Interactive Investor

Are GSK shares cheap after slump on US vaccine decision?

More of the drug major’s substantial share price gains in 2024 have been wiped out after another ruling went against it. Graeme Evans reveals what some in the City think.   

27th June 2024 15:31

by Graeme Evans from interactive investor

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GSK (LSE:GSK) shares are back near where they started the year after an adverse ruling in the United States dealt a blow to the blockbuster potential of one of its key vaccines.

The FTSE 100 stock fell 83p to 1,516p, leaving it 17% below this year’s mid-May peak of 1,823p, after the setback for GSK’s Arexvy jab for respiratory syncytial virus (RSV).

Launched in the third quarter of 2023, Arexvy had protected more than seven million of the 83 million at risk US adults aged 60 and older by the spring. It generated £1.2 billion in sales last year, the vast majority in the US where Arexvy is available in major retail pharmacies.

GSK reported Arexvy revenues of £182 million in the first three months of this year, with UBS forecasting a global peak of at least $4 billion by 2031.

However, the immunisation advisory committee of the Centers for Disease Control and Prevention last night postponed a vote on the use of RSV vaccines for people aged 50-59 pending more safety data.

It also recommended limiting the vaccines to those at-risk in the 60-74 age category, while approving a single dose for older adults.

US bank Jefferies estimates the decisions may cut the addressable US market to about 55 million, from 80 million in the 60-plus age range and 13 million among at-risk 50–59-year-olds.

Pfizer Inc (NYSE:PFE) and Moderna Inc (NASDAQ:MRNA) have also developed RSV vaccines, but GSK is the company most affected because it has been seeking endorsement for the 50-59 age range.

UBS, whose forecasts for Arexvy assumed some 50-59 use and a three-year re-vaccination schedule, estimates the value of the franchise at 276p a share, or 9.5% of the group. It calculates 10% of group earnings per share in 2024, rising to 14% in 2028.

The bank said: “We look to GSK for more insights into the split of sales by age, and the timing for real world evidence on revaccination efficacy.”

Despite the negative impact of the recommendations, UBS has maintained its Buy rating.

It highlights the potential of shingles vaccine Shingrix and HIV treatment Cabenuva in 2028, as well as the likely improvement in gross margin from a shift in mix towards more specialty drugs versus lower priced primary care products.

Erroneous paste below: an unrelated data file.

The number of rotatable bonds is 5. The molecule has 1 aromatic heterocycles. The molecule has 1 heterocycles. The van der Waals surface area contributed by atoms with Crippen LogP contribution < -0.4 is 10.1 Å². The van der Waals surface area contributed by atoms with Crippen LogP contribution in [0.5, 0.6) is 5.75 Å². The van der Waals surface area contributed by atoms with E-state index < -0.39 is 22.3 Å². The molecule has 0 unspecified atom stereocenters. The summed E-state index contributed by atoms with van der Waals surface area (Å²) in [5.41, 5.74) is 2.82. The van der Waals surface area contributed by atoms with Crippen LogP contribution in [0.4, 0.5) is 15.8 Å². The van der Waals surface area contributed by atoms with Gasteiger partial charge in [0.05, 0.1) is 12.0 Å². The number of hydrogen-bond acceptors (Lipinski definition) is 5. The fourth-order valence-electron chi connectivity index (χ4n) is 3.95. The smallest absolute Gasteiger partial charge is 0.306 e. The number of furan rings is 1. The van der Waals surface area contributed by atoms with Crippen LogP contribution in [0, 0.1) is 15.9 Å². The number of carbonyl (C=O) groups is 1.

The recent share price weakness, which also reflects the impact of ongoing US litigation on heartburn drug Zantac, has come amid a strong start to the financial year.

First-quarter revenues of £7.36 billion topped City hopes by 4%  for a 16% beat on the earnings per share result of 43.1p. As we report elsewhere today, this will mean shareholders receive 15p a share on 11 July compared with the City consensus of 14.7p and last year’s 14p.

Jefferies, which has a price target of 2,100p, is well above the City consensus forecasts on 2026 earnings as it believes long-acting HIV injectables, vaccines and new pipeline launches mean profits are likely to face a "blip" not "cliff" on 2028 HIV patent expiries.

The bank said: “We argue given this underappreciated growth profile, the shares offer attractive risk-reward ahead of potential Zantac class action settlement.”

The positive stance is shared by many retail investors, with GSK the most bought stock on our platform in the wake of this morning’s share price slide.

Graeme Evans owns GSK shares

These articles are provided for information purposes only.  Occasionally, an opinion about whether to buy or sell a specific investment may be provided by third parties.  The content is not intended to be a personal recommendation to buy or sell any financial instrument or product, or to adopt any investment strategy as it is not provided based on an assessment of your investing knowledge and experience, your financial situation or your investment objectives. The value of your investments, and the income derived from them, may go down as well as up. You may not get back all the money that you invest. The investments referred to in this article may not be suitable for all investors, and if in doubt, an investor should seek advice from a qualified investment adviser.

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